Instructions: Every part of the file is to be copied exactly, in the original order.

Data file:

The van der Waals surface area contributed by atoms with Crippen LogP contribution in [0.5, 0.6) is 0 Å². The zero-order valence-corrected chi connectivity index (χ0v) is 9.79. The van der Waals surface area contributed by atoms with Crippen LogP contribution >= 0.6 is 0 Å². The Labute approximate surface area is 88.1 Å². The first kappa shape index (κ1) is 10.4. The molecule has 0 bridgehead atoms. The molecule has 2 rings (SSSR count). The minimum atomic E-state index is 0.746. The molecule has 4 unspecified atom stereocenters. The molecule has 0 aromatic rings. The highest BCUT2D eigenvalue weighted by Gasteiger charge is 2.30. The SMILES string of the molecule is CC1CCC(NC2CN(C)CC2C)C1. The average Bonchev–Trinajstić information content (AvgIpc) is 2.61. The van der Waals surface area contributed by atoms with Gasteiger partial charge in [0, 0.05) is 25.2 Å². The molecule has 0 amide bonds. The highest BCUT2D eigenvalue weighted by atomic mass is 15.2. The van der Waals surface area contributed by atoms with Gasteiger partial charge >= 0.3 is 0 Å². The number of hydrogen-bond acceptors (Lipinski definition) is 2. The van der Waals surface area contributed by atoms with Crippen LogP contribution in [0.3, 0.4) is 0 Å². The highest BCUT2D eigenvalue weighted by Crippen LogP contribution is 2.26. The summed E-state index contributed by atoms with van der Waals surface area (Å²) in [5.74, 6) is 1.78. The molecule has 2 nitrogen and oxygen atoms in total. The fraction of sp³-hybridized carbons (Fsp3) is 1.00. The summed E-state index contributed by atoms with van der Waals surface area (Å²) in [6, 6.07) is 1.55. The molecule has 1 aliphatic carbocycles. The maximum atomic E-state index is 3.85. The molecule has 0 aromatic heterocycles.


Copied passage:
The van der Waals surface area contributed by atoms with Crippen LogP contribution in [0.5, 0.6) is 0 Å². The zero-order valence-corrected chi connectivity index (χ0v) is 9.79. The van der Waals surface area contributed by atoms with Crippen LogP contribution >= 0.6 is 0 Å². The Labute approximate surface area is 88.1 Å². The first kappa shape index (κ1) is 10.4. The molecule has 0 bridgehead atoms. The molecule has 2 rings (SSSR count). The minimum atomic E-state index is 0.746. The molecule has 4 unspecified atom stereocenters. The molecule has 0 aromatic rings. The highest BCUT2D eigenvalue weighted by Gasteiger charge is 2.30. The SMILES string of the molecule is CC1CCC(NC2CN(C)CC2C)C1. The average Bonchev–Trinajstić information content (AvgIpc) is 2.61. The van der Waals surface area contributed by atoms with Gasteiger partial charge in [0, 0.05) is 25.2 Å². The molecule has 0 amide bonds. The highest BCUT2D eigenvalue weighted by atomic mass is 15.2. The van der Waals surface area contributed by atoms with Gasteiger partial charge >= 0.3 is 0 Å². The number of hydrogen-bond acceptors (Lipinski definition) is 2. The van der Waals surface area contributed by atoms with Crippen LogP contribution in [0.3, 0.4) is 0 Å². The highest BCUT2D eigenvalue weighted by Crippen LogP contribution is 2.26. The summed E-state index contributed by atoms with van der Waals surface area (Å²) in [5.74, 6) is 1.78. The molecule has 2 nitrogen and oxygen atoms in total. The fraction of sp³-hybridized carbons (Fsp3) is 1.00. The summed E-state index contributed by atoms with van der Waals surface area (Å²) in [6, 6.07) is 1.55. The molecule has 1 aliphatic carbocycles. The maximum atomic E-state index is 3.85. The molecule has 0 aromatic heterocycles.